Faith in the Family

October is the month traditionally associated with Mary and many people will make a particular effort to pray the rosary this month. Any time I talk to a group of people about faith, prayer and spirituality I am struck by how many of them have memories of praying the rosary. The same is true of me. 

I remember being down in my granny’s house in Roscommon and every evening we would kneel down and pray the rosary. When we had finished we would all begin to move, stand up, get on with the rest of the evening but my granny would still be kneeling there, praying. Looking at her I always thought that herself and God must be great pals when they had so much to talk about.

In my memory, when I think of my granny there is always a strong association with prayer. In her bedroom there was a beautiful picture of St Thérèse, known as the Little Flower – another one of my granny’s pals. We have tried to make prayer a part of our children’s lives too. It was easier when they were very small, prayers at bedtime, blessings for all those we loved. 

When the kids got older we prayed together remembering the blessings and challenges of the day. What has made you happy today? What has made you sad or cross or sorry? 

When they became teenagers it all got more difficult. They didn’t want to share much, prayer time was awkward, so we made a decision to entrust them with their own prayer lives. We would pray grace before dinner but it was up to them to pray at night.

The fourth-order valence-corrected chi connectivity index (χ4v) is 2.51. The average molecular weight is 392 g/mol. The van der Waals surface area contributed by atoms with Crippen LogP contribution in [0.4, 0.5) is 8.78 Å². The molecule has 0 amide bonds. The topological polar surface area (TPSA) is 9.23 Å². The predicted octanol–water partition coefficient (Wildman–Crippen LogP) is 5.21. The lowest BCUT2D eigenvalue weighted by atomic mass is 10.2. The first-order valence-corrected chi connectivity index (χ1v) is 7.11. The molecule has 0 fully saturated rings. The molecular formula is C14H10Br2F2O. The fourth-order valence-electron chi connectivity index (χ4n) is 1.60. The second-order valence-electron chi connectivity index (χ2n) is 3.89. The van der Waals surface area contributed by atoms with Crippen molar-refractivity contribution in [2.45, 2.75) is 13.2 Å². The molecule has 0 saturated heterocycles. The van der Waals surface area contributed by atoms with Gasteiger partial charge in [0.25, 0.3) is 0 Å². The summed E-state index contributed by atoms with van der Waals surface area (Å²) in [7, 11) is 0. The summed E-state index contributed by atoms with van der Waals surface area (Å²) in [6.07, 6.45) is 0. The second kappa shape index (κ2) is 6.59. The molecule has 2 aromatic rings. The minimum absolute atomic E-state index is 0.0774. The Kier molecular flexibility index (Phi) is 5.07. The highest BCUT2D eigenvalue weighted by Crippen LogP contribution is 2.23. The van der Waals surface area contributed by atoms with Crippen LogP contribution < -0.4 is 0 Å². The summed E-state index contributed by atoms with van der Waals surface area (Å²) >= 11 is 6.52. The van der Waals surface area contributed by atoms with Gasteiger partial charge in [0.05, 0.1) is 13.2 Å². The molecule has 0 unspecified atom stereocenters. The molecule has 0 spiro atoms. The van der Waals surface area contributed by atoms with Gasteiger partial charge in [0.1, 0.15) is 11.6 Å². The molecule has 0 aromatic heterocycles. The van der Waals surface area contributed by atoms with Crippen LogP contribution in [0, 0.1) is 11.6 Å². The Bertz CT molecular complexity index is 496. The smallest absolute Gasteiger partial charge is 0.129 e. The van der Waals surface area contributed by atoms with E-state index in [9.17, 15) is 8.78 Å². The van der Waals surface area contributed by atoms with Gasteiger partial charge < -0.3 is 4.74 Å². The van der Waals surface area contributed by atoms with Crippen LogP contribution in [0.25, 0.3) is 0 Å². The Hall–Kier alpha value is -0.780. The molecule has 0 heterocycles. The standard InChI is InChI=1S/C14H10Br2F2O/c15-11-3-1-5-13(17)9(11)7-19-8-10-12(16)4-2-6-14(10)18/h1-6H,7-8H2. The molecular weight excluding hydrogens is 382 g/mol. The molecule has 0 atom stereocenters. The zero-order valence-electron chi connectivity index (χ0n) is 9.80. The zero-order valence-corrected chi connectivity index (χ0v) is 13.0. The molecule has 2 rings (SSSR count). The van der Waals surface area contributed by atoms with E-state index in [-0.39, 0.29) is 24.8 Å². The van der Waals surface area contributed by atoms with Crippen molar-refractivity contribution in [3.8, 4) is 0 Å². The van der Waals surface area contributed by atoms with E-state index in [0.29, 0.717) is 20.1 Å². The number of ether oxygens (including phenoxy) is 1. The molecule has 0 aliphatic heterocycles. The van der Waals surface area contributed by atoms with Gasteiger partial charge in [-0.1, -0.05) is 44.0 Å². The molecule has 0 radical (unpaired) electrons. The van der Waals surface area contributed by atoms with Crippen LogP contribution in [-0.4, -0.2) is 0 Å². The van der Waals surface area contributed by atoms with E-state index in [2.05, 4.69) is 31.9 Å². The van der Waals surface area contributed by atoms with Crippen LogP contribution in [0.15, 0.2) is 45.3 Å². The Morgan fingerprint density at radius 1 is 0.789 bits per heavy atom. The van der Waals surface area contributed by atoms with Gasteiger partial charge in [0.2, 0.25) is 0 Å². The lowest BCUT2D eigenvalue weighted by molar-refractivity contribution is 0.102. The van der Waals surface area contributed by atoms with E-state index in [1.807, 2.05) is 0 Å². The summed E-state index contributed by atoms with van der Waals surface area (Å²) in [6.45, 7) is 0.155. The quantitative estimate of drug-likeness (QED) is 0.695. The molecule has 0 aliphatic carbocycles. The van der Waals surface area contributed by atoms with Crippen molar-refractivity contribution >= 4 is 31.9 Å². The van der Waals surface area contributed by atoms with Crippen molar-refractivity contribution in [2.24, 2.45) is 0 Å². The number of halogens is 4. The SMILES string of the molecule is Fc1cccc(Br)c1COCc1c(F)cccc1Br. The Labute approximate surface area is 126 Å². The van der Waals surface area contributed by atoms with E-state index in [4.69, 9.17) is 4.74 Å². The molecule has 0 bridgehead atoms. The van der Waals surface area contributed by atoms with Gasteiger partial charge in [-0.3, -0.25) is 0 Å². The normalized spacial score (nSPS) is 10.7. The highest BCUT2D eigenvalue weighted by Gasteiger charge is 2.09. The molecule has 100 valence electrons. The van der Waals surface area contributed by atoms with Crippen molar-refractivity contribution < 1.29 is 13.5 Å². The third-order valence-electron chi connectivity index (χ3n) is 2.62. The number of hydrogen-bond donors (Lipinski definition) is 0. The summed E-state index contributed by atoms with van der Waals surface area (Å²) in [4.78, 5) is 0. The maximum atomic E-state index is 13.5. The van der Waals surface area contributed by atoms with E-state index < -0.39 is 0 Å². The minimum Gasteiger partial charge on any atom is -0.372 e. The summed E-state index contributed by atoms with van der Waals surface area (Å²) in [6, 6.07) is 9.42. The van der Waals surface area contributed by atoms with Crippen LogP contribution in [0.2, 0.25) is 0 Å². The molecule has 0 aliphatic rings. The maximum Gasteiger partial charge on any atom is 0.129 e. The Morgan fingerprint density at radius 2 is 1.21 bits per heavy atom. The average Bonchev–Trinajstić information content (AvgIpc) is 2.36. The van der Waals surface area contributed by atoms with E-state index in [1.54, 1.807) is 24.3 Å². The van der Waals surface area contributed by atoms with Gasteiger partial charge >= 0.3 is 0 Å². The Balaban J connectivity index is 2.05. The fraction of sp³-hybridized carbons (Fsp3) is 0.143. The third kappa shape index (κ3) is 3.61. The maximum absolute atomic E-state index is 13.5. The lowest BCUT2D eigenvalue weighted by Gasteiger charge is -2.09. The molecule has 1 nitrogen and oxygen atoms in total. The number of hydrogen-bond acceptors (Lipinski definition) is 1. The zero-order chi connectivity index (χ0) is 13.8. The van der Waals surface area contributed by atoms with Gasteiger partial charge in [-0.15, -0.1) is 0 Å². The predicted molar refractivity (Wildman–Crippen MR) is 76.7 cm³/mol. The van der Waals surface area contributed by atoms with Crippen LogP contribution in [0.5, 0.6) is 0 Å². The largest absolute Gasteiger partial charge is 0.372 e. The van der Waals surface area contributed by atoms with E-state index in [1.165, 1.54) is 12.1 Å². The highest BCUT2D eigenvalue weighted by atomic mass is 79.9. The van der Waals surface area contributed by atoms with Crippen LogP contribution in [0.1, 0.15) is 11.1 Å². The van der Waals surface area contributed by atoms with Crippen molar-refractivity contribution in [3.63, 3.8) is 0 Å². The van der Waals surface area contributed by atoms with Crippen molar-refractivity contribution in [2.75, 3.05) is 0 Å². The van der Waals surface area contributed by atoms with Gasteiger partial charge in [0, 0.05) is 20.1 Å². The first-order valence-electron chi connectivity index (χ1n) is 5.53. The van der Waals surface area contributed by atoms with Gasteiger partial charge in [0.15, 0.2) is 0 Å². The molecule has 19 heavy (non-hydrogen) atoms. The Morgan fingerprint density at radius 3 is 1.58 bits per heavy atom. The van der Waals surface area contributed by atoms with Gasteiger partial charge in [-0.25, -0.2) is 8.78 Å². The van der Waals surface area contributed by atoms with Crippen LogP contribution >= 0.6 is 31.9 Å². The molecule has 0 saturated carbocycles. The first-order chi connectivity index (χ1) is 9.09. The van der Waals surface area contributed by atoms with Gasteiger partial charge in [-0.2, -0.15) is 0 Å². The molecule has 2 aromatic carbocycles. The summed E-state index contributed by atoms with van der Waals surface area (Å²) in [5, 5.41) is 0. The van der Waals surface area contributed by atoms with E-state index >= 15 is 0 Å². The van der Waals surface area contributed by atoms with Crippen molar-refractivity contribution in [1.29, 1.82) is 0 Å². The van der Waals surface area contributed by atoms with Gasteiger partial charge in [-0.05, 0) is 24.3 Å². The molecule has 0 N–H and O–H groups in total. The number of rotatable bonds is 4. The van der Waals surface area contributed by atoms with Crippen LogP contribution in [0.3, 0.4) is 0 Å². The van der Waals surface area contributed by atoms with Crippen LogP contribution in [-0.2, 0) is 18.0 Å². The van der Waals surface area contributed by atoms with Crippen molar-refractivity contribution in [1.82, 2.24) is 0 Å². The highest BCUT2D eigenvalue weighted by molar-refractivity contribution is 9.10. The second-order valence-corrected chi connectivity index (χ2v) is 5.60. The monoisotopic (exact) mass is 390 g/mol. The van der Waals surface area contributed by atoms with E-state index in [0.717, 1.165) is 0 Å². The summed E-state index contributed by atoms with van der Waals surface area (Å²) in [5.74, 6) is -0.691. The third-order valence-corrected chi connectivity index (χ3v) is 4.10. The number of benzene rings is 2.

Then three years ago their granny Cahill died – and our four teenagers came to Danny and I saying that they wanted to pray together for their granny. 

We tried a few different ways of praying, including the rosary, before eventually deciding on the Angelus. It is a prayer that has always been part of our family. 

When Méabh, our youngest daughter, was too young to know the words she used to stand there at 6pm while we prayed the Angelus going “bong, bong, bong” along with the bells. At least she was joining in! 

Joining the pack

Now we have a bizarre situation where the dog joins in with our family prayer! Straight after dinner, before we leave the table we pray. Roise our dog will come nuzzling up to Danny or I wanting to be rubbed and petted when we have finished eating – she knows it is time to pray. 

Each evening one person leads the prayer. As we all respond Roise joins in with a strange sing song type of howl! Rub her behind the ears any other time of day and you will not get that sound. Roise sees us as her pack. We pray so she joins in. It has become part of her doggy identity. So too, I hope that prayer has become part of our children’s identity. 

Our children are all teenagers or young adults now. Where life will take them, how engaged they will be with their faith along the way, I do not know. For now it is something strong and I pray it stays that way, but we have no guarantees. I think the memory of Roise the praying dog will always be there, the experience of praying as a family, the sense of connectedness and identity. 

You may not have a praying dog but there are habits of faith in your family too. What are the things you do, places you go to, people you spend time with, which help your children to develop a strong sense of identity as Catholics? Maybe that is a conversation for around the dinner table.